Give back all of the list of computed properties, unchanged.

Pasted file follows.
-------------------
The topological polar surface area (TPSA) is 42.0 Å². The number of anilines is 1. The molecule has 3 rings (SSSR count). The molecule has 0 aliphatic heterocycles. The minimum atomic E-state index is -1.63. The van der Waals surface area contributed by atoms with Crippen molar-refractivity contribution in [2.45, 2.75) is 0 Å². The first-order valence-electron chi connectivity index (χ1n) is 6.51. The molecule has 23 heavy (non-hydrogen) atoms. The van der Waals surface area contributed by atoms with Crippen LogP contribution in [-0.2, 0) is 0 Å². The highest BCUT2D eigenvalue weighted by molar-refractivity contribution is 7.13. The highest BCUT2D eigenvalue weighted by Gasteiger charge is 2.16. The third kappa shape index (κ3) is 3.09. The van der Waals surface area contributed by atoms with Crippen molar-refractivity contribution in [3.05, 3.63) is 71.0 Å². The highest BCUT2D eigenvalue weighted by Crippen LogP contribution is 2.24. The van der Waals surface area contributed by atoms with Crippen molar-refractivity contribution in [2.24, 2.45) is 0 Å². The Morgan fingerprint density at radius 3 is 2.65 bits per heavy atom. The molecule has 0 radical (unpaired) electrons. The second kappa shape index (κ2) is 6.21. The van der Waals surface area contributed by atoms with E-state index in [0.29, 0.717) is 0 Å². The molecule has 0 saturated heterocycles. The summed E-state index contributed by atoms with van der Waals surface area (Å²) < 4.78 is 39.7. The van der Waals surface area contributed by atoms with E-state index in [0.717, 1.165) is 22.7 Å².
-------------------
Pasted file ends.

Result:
The topological polar surface area (TPSA) is 42.0 Å². The number of anilines is 1. The molecule has 3 rings (SSSR count). The molecule has 0 aliphatic heterocycles. The minimum atomic E-state index is -1.63. The van der Waals surface area contributed by atoms with Crippen molar-refractivity contribution in [2.45, 2.75) is 0 Å². The first-order valence-electron chi connectivity index (χ1n) is 6.51. The molecule has 23 heavy (non-hydrogen) atoms. The van der Waals surface area contributed by atoms with Crippen LogP contribution in [-0.2, 0) is 0 Å². The highest BCUT2D eigenvalue weighted by molar-refractivity contribution is 7.13. The highest BCUT2D eigenvalue weighted by Gasteiger charge is 2.16. The third kappa shape index (κ3) is 3.09. The van der Waals surface area contributed by atoms with Crippen molar-refractivity contribution in [3.05, 3.63) is 71.0 Å². The highest BCUT2D eigenvalue weighted by Crippen LogP contribution is 2.24. The van der Waals surface area contributed by atoms with Crippen molar-refractivity contribution in [2.24, 2.45) is 0 Å². The Morgan fingerprint density at radius 3 is 2.65 bits per heavy atom. The molecule has 0 radical (unpaired) electrons. The second kappa shape index (κ2) is 6.21. The van der Waals surface area contributed by atoms with E-state index in [0.29, 0.717) is 0 Å². The molecule has 0 saturated heterocycles. The summed E-state index contributed by atoms with van der Waals surface area (Å²) < 4.78 is 39.7. The van der Waals surface area contributed by atoms with E-state index in [0.717, 1.165) is 22.7 Å².